It doesn’t happen often, but when a small bike beats the big-bore machines it’s big news. The reason you don’t hear about smaller bikes beating bigger machines often is pretty simple – they usually don’t race against one another. But in the old WERA Formula USA Series the rules were wide open and it was run what you brung. In 1990 Marlboro Team Roberts rider Rich Oliver, on his Yamaha TZ250, was the David racing against the rest of the big-bore Goliaths. On one special day in Grattan, Michigan, Oliver struck a blow for little-bike lovers everywhere when he slayed the big boys. All Oliver needed was a twisty, technical circuit like Grattan Raceway and a little rain didn’t hurt either.
The very fact that Oliver and his teammate Robbie Petersen were racing Formula USA was a head scratcher. After Daytona team owner Kenny Roberts announced that he was pulling his team from the AMA series because of a disagreement over running required AMA stickers on their bikes. Roberts said companies paid good money to have stickers on his motorcycles and that the AMA’s stickers were taking up valuable space on his bikes. When pressed Roberts admitted that running stickers wasn’t the only reason he was leaving the AMA. It was a chaotic time for Roberts and his team. His rider Gary Cowan had been paralyzed in a crash during the AMA 250GP race at Daytona. At the same time there was behind-the-scenes planning going on with Roberts involved in starting a new racing series, tentatively called Moto de Monde. Regardless of the reason after winning the Daytona 250 Grand Prix race and being the favorite to win the 1990 AMA 250 Grand Prix Championship. Oliver suddenly found himself racing the Marlboro Roberts Yamaha TZ250 against monster-motored Formula USA bikes with four-times (or more) displacement advantage.
Oliver was dangled the carrot of the 500GP bike to come to the rescue, but that would have to wait until the end of the season, after the Grand Prix season was over. In the meantime Oliver would have to deal with gathering up the big bikes in the turns only to watch them motor away on the straightaways all season. The team tried everything from boring out the TZ to 350cc and even experimented with nitrous oxide for additional short speed bursts.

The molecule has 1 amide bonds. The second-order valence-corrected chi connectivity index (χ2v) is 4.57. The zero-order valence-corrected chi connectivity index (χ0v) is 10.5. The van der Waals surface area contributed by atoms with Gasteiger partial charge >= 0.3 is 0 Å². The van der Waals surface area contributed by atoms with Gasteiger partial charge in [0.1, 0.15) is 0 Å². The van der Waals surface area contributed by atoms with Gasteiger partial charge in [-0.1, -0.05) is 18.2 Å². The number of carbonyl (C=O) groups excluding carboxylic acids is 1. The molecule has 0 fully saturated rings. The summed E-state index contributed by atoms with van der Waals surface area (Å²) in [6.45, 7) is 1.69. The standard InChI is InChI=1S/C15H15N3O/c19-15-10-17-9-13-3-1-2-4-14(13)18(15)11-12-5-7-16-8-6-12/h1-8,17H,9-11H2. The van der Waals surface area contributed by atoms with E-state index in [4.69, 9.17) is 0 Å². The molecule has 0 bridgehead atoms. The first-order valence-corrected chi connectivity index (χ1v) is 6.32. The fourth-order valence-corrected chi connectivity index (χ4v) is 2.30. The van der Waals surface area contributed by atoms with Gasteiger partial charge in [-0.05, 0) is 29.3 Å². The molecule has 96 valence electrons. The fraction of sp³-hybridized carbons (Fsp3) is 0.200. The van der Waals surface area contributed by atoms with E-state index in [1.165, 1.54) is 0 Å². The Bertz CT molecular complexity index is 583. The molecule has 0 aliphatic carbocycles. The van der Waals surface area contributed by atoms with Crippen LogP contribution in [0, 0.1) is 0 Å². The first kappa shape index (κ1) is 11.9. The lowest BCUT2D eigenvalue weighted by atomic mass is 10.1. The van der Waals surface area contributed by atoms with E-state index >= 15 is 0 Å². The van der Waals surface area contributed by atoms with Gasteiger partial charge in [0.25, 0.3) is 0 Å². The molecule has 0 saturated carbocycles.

But in the middle of the season Oliver got a little relief in the form of the F-USA stop at the technical Grattan Raceway - a circuit custom-made for smaller bikes. In fact at one point the track record was held by Lance David, racing a modified Yamaha TT500.
Even though Oliver had never raced at the west Michigan track, he had heard about the place for years and was anxious to test his skills on the course. During that Friday Oliver took to Grattan. He ran near Andy Fenwick's track record (1:25.05). The Marlboro Roberts team elected not to use nitrous oxide injection at Grattan. The team tested a new system that injected a higher volume of nitrous but the result was two seized motors. "This track places a premium on handling so I think we'll be O.K. here without the extra horsepower," Oliver said.
Oliver won the first qualifying heat race on a wet track over Grattan specialist Fritz Kling, who was racing a Carry Andrew, Yoshimura-built, American Eagle Racing Suzuki GSXR1100 Superbike. Valvoline Suzuki rider Mike Smith, who would ultimately go on to be the series champion, won the other heat.
To read more of “Oliver Beats Goliath” in this week’s issue of Cycle News, click here